One of the photos I've included also shows what the JR rudder knob's pot looks like...it SEEMS to be almost the same physical size as the Bourns 3852 pot, and where my design will be based "broadly" on the JR rudder knob, but use the Bourns pot instead, my new rudder knob design will have a readily REPLACEABLE main working part in it.

The prototypes will be used on my soon-to-be-restored Ace Silver Seven knobby radios, one of which you see me using in that photo in my first reply to you in this thread...both of those radios, which I built a quarter century ago, NEED new metal gimbal joysticks placed into them, and I've got those Ace RC joysticks here at home, ready to get new rudder knobs on them...atop lengths of K&S 3/16" OD stainless steel thick wall tubing to act as hollow joystick shafts.

I'll make the prototypes mostly from epoxy, poured into molds I'll make up for the knob barrel, pot holder and other "needed" parts that plastic might ordinarily be used in a production version...a metal barrel with set screw will be in the pot holder section to mount it onto the stainless steel stick shaft, and sheet stainless steel or aluminum will be used for the "stick scissors" that help provide the centering force needed for a rudder knob to operate properly.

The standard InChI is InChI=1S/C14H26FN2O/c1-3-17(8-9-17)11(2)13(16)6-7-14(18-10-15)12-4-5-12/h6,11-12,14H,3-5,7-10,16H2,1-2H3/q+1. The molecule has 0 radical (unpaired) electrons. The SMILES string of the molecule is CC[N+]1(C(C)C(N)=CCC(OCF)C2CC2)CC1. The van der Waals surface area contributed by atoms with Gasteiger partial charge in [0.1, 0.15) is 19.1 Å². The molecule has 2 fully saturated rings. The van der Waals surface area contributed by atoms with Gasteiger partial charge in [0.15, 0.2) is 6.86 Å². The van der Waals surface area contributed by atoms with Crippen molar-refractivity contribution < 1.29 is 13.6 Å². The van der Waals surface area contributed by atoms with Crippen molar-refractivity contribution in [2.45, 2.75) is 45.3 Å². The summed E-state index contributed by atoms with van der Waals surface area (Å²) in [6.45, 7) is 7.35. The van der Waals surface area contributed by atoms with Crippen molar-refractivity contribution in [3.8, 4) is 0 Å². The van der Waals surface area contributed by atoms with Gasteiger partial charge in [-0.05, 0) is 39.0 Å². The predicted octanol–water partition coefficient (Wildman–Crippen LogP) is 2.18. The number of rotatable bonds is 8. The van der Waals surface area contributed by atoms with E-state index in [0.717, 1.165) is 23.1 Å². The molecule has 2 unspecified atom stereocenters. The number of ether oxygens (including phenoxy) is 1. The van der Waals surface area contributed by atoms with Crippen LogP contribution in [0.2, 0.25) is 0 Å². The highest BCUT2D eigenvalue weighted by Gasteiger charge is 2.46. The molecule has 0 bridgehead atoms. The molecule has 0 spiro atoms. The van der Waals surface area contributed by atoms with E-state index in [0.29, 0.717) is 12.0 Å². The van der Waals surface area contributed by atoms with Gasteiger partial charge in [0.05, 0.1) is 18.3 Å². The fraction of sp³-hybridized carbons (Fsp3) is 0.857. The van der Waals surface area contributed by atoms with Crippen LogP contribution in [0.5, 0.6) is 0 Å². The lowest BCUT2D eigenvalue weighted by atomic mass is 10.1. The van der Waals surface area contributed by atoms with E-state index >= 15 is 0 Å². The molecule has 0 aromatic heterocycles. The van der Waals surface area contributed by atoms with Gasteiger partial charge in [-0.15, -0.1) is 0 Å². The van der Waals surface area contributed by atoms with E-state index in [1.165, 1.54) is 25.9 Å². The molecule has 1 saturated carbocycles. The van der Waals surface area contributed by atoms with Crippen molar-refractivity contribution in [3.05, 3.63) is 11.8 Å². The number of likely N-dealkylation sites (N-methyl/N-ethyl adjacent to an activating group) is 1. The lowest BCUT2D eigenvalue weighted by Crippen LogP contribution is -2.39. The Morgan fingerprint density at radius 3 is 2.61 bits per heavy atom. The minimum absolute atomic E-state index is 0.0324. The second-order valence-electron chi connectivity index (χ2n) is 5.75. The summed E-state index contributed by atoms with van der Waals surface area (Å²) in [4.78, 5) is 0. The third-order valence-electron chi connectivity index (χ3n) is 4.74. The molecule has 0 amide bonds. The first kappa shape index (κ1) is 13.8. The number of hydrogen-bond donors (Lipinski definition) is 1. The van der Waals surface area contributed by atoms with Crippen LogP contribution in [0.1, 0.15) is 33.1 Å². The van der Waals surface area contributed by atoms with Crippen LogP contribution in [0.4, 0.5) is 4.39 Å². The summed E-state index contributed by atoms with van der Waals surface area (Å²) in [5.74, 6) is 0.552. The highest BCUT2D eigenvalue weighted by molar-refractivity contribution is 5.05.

During this coming "new year" of 2006 I'll have QUITE a bit of time to sit down at my PC to do the necessary CAD work for a new rudder knob design...as sometime in the spring of next year I'll be getting a left hip replacement installed to match the one in my right hip from five summers ago...and will be AWAY from my day job (recuperating at home) for some 6-to-7 weeks of time. My "original" right hip wore out in 2000, and the very same, fine Boston area hospital that specializes in just this sort of thing-and that did my right hip work "back then" will be doing the left hip as well...heck, I've even got the SAME surgeon doing my left hip as with the right one!

Check out these photos of the "metal pot holder" on the JR rudder knob of a fellow modeler's radio...it's what Andy will be getting for his, VERY soon!

Yours Sincerely,

The PIPE!